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- Communication Improvement 1
- Human Factors Engineering
- Quality Improvement Strategies 1
- Specialization of Care 1
- Teamwork 1
- Clinical Information Systems 1
- Alert fatigue 1
- Device-related Complications 3
- Diagnostic Errors 1
- Discontinuities, Gaps, and Hand-Off Problems 1
- Medication Safety 2
- Surgical Complications 1
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Cases & Commentaries
- Web M&M
William W. Churchill, MS, RPh; Karen Fiumara, PharmD; April 2009
A powerful anti-clotting medication is ordered for a patient admitted for coronary intervention. Due to a forcing function in the computer order entry system, the intern enters an arbitrary maintenance infusion rate, assuming that the pharmacy will fix it if it is wrong. The pharmacy dispenses it as written, and the nurse administers it—underdosing the patient by a factor of 40.
Kowalczyk L. Boston Globe. February 21, 2010.
This news account discusses a patient death after a heart monitor alarm was inadvertently turned off. Hospital and device safety experts weigh in on strategies to prevent these types of errors.
Journal Article > Study
Enhancing patient safety with intelligent intravenous infusion devices: experience in a specialty cardiac hospital.
Wood JL, Burnette JS. Heart Lung. 2012;41:173-176.
Implementation of smart intravenous pumps was associated with fewer adverse events and considerable cost savings at an academic medical center.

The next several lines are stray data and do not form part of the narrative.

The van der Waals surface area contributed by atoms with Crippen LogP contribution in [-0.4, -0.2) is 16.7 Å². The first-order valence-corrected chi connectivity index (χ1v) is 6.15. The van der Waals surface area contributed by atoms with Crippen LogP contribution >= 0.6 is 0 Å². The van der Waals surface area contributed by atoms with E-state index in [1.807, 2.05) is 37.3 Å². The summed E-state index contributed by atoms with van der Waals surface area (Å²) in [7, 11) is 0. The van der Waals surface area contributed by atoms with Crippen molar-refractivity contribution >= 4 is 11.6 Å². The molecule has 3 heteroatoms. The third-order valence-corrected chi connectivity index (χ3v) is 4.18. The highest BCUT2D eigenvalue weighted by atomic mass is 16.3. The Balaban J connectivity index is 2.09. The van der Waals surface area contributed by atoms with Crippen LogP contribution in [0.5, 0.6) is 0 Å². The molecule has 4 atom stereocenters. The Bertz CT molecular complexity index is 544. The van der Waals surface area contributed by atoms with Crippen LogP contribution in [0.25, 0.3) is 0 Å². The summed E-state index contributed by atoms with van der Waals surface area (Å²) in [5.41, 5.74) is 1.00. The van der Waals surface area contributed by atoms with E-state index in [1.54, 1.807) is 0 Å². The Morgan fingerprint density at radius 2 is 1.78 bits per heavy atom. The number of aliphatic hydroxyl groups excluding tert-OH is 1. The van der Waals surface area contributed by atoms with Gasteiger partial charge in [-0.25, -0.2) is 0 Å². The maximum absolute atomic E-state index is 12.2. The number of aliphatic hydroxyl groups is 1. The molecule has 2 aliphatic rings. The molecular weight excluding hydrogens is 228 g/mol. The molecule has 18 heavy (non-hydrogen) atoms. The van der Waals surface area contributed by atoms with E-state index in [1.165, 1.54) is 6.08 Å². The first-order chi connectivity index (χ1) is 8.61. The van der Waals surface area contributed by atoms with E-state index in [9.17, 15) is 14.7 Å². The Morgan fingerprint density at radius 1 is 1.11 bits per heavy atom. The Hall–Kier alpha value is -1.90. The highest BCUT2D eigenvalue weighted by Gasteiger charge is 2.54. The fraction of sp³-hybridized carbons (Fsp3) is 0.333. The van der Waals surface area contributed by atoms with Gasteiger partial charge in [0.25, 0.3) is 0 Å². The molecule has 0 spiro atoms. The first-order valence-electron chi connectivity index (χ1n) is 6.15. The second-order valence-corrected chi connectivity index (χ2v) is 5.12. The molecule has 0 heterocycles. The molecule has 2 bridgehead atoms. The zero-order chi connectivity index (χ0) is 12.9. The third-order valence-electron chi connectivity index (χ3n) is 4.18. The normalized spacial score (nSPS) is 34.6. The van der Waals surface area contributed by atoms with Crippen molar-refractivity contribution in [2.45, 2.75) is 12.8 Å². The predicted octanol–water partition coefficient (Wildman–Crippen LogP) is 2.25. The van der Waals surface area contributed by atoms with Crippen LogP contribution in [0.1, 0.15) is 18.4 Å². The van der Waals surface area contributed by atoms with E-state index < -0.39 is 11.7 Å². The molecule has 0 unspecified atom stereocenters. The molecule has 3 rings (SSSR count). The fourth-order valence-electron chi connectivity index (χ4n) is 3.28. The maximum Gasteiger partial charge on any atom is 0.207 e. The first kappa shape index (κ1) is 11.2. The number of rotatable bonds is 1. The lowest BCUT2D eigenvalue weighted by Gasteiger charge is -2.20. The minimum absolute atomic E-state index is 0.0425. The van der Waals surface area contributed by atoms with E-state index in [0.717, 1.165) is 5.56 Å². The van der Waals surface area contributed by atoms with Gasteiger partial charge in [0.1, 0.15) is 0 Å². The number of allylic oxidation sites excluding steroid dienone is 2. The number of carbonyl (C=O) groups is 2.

Multifaceted initiative to reduce "alarm fatigue" on cardiac unit reduces alarms and increases nurse and patient satisfaction.
Agency for Healthcare Research and Quality. Health Care Innovations Exchange. June 18, 2014.
Clinical alarms have been described as a serious patient safety issue. This article relates how one hospital implemented a series of actions reduce nuisance alarms in a cardiac unit and reports a substantial decrease in audible alerts with no subsequent adverse effects. Interventions included expanding limits for triggering heart rate alarms and collaboration between two nurses to design customized alarm parameters for individual patients.
Sun LH. The Washington Post. October 13, 2016.
Medical devices can contribute to the spread of health care–associated infections. This news article discusses a government report that raises concerns that patients may have been exposed to a deadly bacterial infection related to an essential piece of equipment used in cardiac surgery worldwide. The resulting infection can be difficult to diagnosis as symptoms may remain dormant for months after the initial exposure.
Journal Article > Review
Smulyan H. Am J Med. 2019;132:153-160.